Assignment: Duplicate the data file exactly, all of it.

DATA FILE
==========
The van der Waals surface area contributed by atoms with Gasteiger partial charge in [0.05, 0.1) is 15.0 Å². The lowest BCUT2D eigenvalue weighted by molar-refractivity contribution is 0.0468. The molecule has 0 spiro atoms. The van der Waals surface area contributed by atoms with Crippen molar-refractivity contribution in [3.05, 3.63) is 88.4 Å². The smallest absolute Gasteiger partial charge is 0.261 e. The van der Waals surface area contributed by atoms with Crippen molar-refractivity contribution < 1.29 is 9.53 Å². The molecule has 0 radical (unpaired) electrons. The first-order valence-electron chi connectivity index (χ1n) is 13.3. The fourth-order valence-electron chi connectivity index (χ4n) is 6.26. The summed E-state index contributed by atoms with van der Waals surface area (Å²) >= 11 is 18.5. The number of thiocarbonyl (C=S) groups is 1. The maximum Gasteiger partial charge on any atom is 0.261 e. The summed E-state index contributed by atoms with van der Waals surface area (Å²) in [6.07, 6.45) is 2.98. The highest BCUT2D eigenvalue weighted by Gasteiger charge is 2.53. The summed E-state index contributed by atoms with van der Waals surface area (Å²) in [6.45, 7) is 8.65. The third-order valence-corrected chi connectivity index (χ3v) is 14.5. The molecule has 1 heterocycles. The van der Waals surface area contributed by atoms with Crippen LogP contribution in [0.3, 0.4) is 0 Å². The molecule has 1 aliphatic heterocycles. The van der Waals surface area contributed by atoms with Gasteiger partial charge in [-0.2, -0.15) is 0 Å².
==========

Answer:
The van der Waals surface area contributed by atoms with Gasteiger partial charge in [0.05, 0.1) is 15.0 Å². The lowest BCUT2D eigenvalue weighted by molar-refractivity contribution is 0.0468. The molecule has 0 spiro atoms. The van der Waals surface area contributed by atoms with Crippen molar-refractivity contribution in [3.05, 3.63) is 88.4 Å². The smallest absolute Gasteiger partial charge is 0.261 e. The van der Waals surface area contributed by atoms with Crippen molar-refractivity contribution < 1.29 is 9.53 Å². The molecule has 0 radical (unpaired) electrons. The first-order valence-electron chi connectivity index (χ1n) is 13.3. The fourth-order valence-electron chi connectivity index (χ4n) is 6.26. The summed E-state index contributed by atoms with van der Waals surface area (Å²) >= 11 is 18.5. The number of thiocarbonyl (C=S) groups is 1. The maximum Gasteiger partial charge on any atom is 0.261 e. The summed E-state index contributed by atoms with van der Waals surface area (Å²) in [6.07, 6.45) is 2.98. The highest BCUT2D eigenvalue weighted by Gasteiger charge is 2.53. The summed E-state index contributed by atoms with van der Waals surface area (Å²) in [6.45, 7) is 8.65. The third-order valence-corrected chi connectivity index (χ3v) is 14.5. The molecule has 1 heterocycles. The van der Waals surface area contributed by atoms with Crippen LogP contribution in [0.3, 0.4) is 0 Å². The molecule has 1 aliphatic heterocycles. The van der Waals surface area contributed by atoms with Gasteiger partial charge in [-0.2, -0.15) is 0 Å².